While the 20th Century might have officially ended on January 1st, 2000, I think that, culturally, it actually ended on September 11th, 2001. The tragic events that took place across America that day truly thrust us into a new world and a new age of caution and terror. While many of the children today weren’t even born when the 9/11 attacks happened, the history books will inform them of the day’s importance. Of course, it was only going to be a matter of time before films would be made about September 11th. The challenge then becomes: how do we approach this with tact and sensitivity? A lot of people lost their lives during that fateful day, so their tragedy should not be seen in any sort of humorous or irreverent light. This week’s two films look at the horrors and effects of September 11th, both at home and abroad.
Zero Dark Thirty
Length: 157 minutes / 2.61 hours
After the dust had settled, then-President George W. Bush proclaimed a “war on terror” in Iraq and Afghanistan to track down the terrorists responsible for the devastating attacks on United States soil. Many films have been made about this war resulting from 9/11, all to varying forms of success. From some comedies that loosely use the war as a setting (including The A-Team (2010) and The Men Who Stare at Goats (2009)) to serious dramas that have won major awards (like The Hurt Locker (2008)), the Iraq War has been used as a backdrop similar to many films that came before it using the wars of their time. However, the most important battles on the war on terror were not necessarily fought by soldiers, but by analysts. Films like Fair Game (2010) tried to convey this, but none have been able to match Zero Dark Thirty (2012).
The true end to the war on terror occurred nearly ten years after the September 11th attacks. While subsequent wars on terror may have emerged, the assassination of Osama bin Laden by Seal Team Six on May 2, 2011, marked the end of the pursuit of the terrorist leader responsible for 9/11. Of course, the only reason why Navy Seals were able to find bin Laden was due to the relentless efforts of Maya (Jessica Chastain), a young CIA intelligence analyst who started working to find Osama in 2003. After many years of little to no progress, with many lives and careers ruined, Maya finally hits pay dirt. A series of connections leads her to find where bin Laden is hiding, which prompts her leadership to organize a raid on the complex. Highly trained soldiers with advanced equipment descend on the humble abode to finally end the decade-long pursuit.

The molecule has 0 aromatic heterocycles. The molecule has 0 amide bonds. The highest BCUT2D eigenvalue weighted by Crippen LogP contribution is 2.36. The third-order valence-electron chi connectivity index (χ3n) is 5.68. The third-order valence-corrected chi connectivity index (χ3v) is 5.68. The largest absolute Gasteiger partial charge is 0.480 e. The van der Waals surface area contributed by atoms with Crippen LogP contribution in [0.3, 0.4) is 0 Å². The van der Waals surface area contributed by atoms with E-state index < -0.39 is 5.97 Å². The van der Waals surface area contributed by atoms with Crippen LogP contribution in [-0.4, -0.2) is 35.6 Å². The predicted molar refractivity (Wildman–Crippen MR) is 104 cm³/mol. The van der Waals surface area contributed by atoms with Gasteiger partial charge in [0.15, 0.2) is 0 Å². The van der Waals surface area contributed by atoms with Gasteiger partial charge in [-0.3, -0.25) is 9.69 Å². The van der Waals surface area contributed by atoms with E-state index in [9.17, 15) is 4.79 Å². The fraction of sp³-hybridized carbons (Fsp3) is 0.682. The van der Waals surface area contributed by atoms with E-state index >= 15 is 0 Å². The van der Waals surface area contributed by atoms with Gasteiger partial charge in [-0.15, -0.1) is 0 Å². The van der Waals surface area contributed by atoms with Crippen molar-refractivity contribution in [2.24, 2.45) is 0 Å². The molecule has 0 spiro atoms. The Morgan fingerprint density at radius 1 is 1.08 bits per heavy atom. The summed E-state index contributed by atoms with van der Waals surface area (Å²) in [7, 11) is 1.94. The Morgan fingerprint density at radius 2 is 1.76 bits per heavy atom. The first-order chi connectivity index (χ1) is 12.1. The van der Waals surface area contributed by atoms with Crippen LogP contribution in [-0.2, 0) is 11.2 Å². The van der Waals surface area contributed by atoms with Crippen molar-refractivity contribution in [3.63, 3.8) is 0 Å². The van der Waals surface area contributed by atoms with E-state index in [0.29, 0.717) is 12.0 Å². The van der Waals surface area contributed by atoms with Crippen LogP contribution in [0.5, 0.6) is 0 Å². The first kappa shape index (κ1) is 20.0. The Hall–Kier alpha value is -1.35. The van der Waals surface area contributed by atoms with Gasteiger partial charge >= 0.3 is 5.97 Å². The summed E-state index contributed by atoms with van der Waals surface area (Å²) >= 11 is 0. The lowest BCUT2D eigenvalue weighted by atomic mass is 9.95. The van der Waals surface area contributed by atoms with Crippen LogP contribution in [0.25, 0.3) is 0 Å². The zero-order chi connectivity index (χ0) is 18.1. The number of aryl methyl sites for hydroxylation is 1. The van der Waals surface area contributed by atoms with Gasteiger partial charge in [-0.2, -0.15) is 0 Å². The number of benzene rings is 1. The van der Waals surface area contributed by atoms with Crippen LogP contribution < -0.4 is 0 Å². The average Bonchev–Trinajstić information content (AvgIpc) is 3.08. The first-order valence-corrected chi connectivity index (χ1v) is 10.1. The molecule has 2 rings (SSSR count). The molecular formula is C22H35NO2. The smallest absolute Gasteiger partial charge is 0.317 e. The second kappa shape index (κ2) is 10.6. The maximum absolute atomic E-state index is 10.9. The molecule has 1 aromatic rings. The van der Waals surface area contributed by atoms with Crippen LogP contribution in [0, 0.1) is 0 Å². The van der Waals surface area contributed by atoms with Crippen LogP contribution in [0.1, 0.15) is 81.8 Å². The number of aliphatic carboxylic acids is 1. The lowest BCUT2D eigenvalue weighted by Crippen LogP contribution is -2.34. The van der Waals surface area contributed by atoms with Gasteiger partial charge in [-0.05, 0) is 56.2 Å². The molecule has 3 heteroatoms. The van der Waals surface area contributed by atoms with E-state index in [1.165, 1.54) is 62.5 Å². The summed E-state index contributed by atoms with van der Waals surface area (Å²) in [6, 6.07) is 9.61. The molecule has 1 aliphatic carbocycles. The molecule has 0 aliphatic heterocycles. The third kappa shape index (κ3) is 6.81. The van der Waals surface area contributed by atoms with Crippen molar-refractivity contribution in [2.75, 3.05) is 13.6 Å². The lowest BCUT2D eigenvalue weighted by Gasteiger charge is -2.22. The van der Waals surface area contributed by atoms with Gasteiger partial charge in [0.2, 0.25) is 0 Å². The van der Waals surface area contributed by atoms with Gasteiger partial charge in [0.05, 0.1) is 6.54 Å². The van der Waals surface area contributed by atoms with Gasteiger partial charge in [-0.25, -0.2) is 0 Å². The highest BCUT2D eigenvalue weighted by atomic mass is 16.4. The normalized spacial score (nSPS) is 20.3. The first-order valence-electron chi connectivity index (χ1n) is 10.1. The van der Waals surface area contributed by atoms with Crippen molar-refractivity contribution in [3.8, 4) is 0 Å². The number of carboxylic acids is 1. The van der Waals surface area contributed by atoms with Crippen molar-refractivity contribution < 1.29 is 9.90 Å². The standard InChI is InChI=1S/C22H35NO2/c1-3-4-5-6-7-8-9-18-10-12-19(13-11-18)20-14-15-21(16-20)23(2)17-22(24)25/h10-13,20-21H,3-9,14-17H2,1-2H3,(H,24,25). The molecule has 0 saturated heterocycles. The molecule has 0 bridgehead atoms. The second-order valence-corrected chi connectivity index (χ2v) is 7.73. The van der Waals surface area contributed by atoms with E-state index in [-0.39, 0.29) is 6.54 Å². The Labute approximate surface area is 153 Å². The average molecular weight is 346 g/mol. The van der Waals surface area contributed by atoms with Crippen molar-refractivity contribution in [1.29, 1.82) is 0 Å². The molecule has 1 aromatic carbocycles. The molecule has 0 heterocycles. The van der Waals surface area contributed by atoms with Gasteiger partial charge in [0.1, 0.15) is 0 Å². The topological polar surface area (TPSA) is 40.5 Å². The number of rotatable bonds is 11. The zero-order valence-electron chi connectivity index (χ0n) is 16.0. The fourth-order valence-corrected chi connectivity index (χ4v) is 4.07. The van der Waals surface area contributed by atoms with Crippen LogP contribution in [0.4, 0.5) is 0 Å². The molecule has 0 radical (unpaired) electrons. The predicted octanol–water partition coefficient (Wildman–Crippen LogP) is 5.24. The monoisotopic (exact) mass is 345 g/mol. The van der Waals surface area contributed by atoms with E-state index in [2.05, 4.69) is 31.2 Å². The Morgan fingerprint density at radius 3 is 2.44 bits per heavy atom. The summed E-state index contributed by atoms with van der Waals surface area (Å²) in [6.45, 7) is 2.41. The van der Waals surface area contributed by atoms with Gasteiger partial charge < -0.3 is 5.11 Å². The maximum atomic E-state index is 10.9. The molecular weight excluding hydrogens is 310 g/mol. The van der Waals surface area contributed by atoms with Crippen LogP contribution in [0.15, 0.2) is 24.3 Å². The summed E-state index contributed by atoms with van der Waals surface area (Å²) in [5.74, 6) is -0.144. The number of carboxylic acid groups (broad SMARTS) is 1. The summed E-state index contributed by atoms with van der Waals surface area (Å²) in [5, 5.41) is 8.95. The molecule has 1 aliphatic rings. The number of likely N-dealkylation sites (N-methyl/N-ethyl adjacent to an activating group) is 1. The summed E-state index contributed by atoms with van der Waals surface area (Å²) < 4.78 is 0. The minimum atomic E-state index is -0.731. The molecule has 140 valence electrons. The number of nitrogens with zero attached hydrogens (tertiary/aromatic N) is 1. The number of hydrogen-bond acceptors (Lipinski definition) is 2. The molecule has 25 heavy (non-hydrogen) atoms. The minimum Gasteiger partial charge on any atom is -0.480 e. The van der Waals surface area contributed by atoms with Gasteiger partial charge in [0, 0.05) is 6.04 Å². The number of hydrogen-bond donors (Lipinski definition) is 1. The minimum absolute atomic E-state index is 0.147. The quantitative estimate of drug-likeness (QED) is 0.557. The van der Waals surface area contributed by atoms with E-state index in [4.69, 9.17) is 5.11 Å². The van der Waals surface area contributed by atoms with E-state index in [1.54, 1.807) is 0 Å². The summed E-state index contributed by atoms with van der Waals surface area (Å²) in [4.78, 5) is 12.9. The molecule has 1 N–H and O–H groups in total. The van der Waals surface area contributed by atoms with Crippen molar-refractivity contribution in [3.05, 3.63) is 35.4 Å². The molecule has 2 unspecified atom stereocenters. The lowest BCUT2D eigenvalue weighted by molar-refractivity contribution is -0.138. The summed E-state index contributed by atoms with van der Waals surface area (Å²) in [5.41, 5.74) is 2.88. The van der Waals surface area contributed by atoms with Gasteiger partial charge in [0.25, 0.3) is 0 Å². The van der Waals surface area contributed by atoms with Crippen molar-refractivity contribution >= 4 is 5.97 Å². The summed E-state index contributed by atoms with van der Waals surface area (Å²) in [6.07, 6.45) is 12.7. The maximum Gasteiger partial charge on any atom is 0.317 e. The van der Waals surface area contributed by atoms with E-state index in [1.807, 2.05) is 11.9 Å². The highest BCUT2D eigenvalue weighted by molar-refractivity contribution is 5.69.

Extremely Loud and Incredibly Close
Length: 129 minutes / 2.15 hours
Even though closure on the September 11th attacks wouldn’t come for many more years, there have been many films made about that day. From movies about the people on the planes (United 93 (2006)) to the people on the ground in New York (World Trade Center (2006)), there have been few films that have dealt with the families of those who died during the attacks. Since everything happened so suddenly, many struggled to cope with the loss. Those who perhaps had the hardest time dealing with the death of a loved one were the children whose parents were in the World Trade Center when it fell. Fortunately, as we’ve seen time and again in tragedy after tragedy, the community steps up to lift itself past the hurt and forward toward healing. Released on the same year as the final scenes of Zero Dark Thirty, Extremely Loud and Incredibly Close (2011) reminds us of the strength of a community.
Oskar Schell (Thomas Horn) is a socially-awkward boy of nine years old who is coaxed out of his shell by his father, Thomas (Tom Hanks). To do so, Thomas sets up scavenger hunts throughout New York City which require his son to interact with many, diverse people. Unfortunately, Thomas is killed when the World Trade Center falls on September 11th. A year later, Oskar meets a silent old man (Max von Sydow) who does not talk due to a similar trauma during World War II when his parents died. After having found a mysterious key in his father’s closet days before, Oskar and the old man set out to discover what the key goes to. As Oskar conquers some of his fears, he starts to realize the old man is his grandfather and plays back Thomas’ final answering machine messages. Finally, Oskar finds what the key goes to, and is somewhat disappointed until he learns of his mother’s (Sandra Bullock) involvement in setting up the search.
2 sum it up: 2 films, 2 sides of September 11th